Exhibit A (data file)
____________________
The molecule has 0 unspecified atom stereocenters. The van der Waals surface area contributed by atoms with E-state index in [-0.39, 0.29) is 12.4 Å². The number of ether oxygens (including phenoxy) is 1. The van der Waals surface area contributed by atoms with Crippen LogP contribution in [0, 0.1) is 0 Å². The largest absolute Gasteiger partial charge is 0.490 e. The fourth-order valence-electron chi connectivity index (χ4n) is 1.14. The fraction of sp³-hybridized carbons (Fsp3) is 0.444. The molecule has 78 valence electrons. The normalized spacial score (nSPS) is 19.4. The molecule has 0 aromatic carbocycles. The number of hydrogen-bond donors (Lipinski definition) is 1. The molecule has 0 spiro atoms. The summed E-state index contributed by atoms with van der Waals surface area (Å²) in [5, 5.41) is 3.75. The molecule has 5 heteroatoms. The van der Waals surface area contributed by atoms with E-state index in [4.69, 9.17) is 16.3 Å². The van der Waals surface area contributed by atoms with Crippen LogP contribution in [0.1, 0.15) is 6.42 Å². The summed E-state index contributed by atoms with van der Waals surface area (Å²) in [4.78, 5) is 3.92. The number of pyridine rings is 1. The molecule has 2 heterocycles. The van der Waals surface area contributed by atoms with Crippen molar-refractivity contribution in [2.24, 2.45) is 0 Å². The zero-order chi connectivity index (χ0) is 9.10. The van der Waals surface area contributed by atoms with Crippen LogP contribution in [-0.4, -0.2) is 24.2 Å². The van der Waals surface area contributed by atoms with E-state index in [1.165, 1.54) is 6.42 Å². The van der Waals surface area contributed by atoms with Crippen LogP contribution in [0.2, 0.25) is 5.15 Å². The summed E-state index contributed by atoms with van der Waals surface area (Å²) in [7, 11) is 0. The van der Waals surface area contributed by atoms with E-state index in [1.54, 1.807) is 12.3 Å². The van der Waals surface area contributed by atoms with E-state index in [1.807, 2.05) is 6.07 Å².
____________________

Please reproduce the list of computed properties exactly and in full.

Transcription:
The molecule has 0 unspecified atom stereocenters. The van der Waals surface area contributed by atoms with E-state index in [-0.39, 0.29) is 12.4 Å². The number of ether oxygens (including phenoxy) is 1. The van der Waals surface area contributed by atoms with Crippen LogP contribution in [0, 0.1) is 0 Å². The largest absolute Gasteiger partial charge is 0.490 e. The fourth-order valence-electron chi connectivity index (χ4n) is 1.14. The fraction of sp³-hybridized carbons (Fsp3) is 0.444. The molecule has 78 valence electrons. The normalized spacial score (nSPS) is 19.4. The molecule has 0 aromatic carbocycles. The number of hydrogen-bond donors (Lipinski definition) is 1. The molecule has 0 spiro atoms. The summed E-state index contributed by atoms with van der Waals surface area (Å²) in [5, 5.41) is 3.75. The molecule has 5 heteroatoms. The van der Waals surface area contributed by atoms with E-state index in [4.69, 9.17) is 16.3 Å². The van der Waals surface area contributed by atoms with Crippen LogP contribution in [0.1, 0.15) is 6.42 Å². The summed E-state index contributed by atoms with van der Waals surface area (Å²) in [4.78, 5) is 3.92. The number of pyridine rings is 1. The molecule has 2 heterocycles. The van der Waals surface area contributed by atoms with Crippen molar-refractivity contribution in [2.24, 2.45) is 0 Å². The zero-order chi connectivity index (χ0) is 9.10. The van der Waals surface area contributed by atoms with Crippen LogP contribution in [-0.4, -0.2) is 24.2 Å². The van der Waals surface area contributed by atoms with E-state index in [1.165, 1.54) is 6.42 Å². The van der Waals surface area contributed by atoms with Crippen LogP contribution in [0.2, 0.25) is 5.15 Å². The summed E-state index contributed by atoms with van der Waals surface area (Å²) in [7, 11) is 0. The van der Waals surface area contributed by atoms with E-state index in [1.54, 1.807) is 12.3 Å². The van der Waals surface area contributed by atoms with E-state index in [1.807, 2.05) is 6.07 Å².